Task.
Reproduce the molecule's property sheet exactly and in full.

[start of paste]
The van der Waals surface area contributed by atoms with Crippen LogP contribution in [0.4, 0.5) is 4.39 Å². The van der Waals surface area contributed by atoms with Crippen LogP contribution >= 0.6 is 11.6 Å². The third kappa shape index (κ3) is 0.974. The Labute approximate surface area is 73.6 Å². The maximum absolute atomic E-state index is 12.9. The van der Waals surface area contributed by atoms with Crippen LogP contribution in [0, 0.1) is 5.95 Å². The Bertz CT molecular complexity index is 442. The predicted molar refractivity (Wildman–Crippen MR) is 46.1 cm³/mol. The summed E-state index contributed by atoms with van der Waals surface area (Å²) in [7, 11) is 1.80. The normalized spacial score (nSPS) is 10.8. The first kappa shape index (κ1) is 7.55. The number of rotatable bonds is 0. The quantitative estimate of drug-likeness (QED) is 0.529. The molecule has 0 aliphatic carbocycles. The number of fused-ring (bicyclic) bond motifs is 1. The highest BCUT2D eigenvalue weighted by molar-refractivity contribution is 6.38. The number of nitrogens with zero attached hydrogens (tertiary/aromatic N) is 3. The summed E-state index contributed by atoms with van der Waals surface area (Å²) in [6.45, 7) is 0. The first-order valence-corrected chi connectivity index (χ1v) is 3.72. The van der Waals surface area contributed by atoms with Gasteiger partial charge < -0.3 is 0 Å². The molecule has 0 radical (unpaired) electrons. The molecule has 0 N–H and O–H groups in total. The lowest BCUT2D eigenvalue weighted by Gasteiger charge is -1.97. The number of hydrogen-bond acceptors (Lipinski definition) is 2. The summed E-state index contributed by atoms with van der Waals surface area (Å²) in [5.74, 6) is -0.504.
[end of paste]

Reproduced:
The van der Waals surface area contributed by atoms with Crippen LogP contribution in [0.4, 0.5) is 4.39 Å². The van der Waals surface area contributed by atoms with Crippen LogP contribution >= 0.6 is 11.6 Å². The third kappa shape index (κ3) is 0.974. The Labute approximate surface area is 73.6 Å². The maximum absolute atomic E-state index is 12.9. The van der Waals surface area contributed by atoms with Crippen LogP contribution in [0, 0.1) is 5.95 Å². The Bertz CT molecular complexity index is 442. The predicted molar refractivity (Wildman–Crippen MR) is 46.1 cm³/mol. The summed E-state index contributed by atoms with van der Waals surface area (Å²) in [7, 11) is 1.80. The normalized spacial score (nSPS) is 10.8. The first kappa shape index (κ1) is 7.55. The number of rotatable bonds is 0. The quantitative estimate of drug-likeness (QED) is 0.529. The molecule has 0 aliphatic carbocycles. The number of fused-ring (bicyclic) bond motifs is 1. The highest BCUT2D eigenvalue weighted by molar-refractivity contribution is 6.38. The number of nitrogens with zero attached hydrogens (tertiary/aromatic N) is 3. The summed E-state index contributed by atoms with van der Waals surface area (Å²) in [6.45, 7) is 0. The first-order valence-corrected chi connectivity index (χ1v) is 3.72. The van der Waals surface area contributed by atoms with Gasteiger partial charge < -0.3 is 0 Å². The molecule has 0 radical (unpaired) electrons. The molecule has 0 N–H and O–H groups in total. The lowest BCUT2D eigenvalue weighted by Gasteiger charge is -1.97. The number of hydrogen-bond acceptors (Lipinski definition) is 2. The summed E-state index contributed by atoms with van der Waals surface area (Å²) in [5.74, 6) is -0.504.